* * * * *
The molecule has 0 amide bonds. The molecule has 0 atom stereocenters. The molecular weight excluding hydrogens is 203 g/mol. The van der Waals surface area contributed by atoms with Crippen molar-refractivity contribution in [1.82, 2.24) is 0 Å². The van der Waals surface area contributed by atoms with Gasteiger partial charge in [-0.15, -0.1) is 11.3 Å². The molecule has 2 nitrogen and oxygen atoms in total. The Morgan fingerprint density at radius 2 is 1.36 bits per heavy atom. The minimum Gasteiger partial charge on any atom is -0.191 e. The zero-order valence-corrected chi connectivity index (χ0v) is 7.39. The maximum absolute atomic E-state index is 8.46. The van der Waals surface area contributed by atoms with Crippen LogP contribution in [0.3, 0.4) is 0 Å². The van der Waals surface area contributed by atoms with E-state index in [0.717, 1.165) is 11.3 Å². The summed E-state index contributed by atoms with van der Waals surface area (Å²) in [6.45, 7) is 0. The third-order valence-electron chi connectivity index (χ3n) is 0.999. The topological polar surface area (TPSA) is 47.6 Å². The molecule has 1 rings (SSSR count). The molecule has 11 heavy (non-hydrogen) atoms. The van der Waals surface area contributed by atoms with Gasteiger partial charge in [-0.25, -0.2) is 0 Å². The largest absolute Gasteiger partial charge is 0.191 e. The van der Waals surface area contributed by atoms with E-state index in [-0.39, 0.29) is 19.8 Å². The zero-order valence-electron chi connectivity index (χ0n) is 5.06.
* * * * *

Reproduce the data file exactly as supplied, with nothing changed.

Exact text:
The molecule has 0 amide bonds. The molecule has 0 atom stereocenters. The molecular weight excluding hydrogens is 203 g/mol. The van der Waals surface area contributed by atoms with Crippen molar-refractivity contribution in [1.82, 2.24) is 0 Å². The van der Waals surface area contributed by atoms with Gasteiger partial charge in [-0.15, -0.1) is 11.3 Å². The molecule has 2 nitrogen and oxygen atoms in total. The Morgan fingerprint density at radius 2 is 1.36 bits per heavy atom. The minimum Gasteiger partial charge on any atom is -0.191 e. The zero-order valence-corrected chi connectivity index (χ0v) is 7.39. The maximum absolute atomic E-state index is 8.46. The van der Waals surface area contributed by atoms with Crippen LogP contribution in [0.3, 0.4) is 0 Å². The van der Waals surface area contributed by atoms with E-state index in [0.717, 1.165) is 11.3 Å². The summed E-state index contributed by atoms with van der Waals surface area (Å²) in [6.45, 7) is 0. The third-order valence-electron chi connectivity index (χ3n) is 0.999. The topological polar surface area (TPSA) is 47.6 Å². The molecule has 1 rings (SSSR count). The molecule has 11 heavy (non-hydrogen) atoms. The van der Waals surface area contributed by atoms with Gasteiger partial charge in [-0.25, -0.2) is 0 Å². The largest absolute Gasteiger partial charge is 0.191 e. The van der Waals surface area contributed by atoms with E-state index in [-0.39, 0.29) is 19.8 Å². The zero-order valence-electron chi connectivity index (χ0n) is 5.06.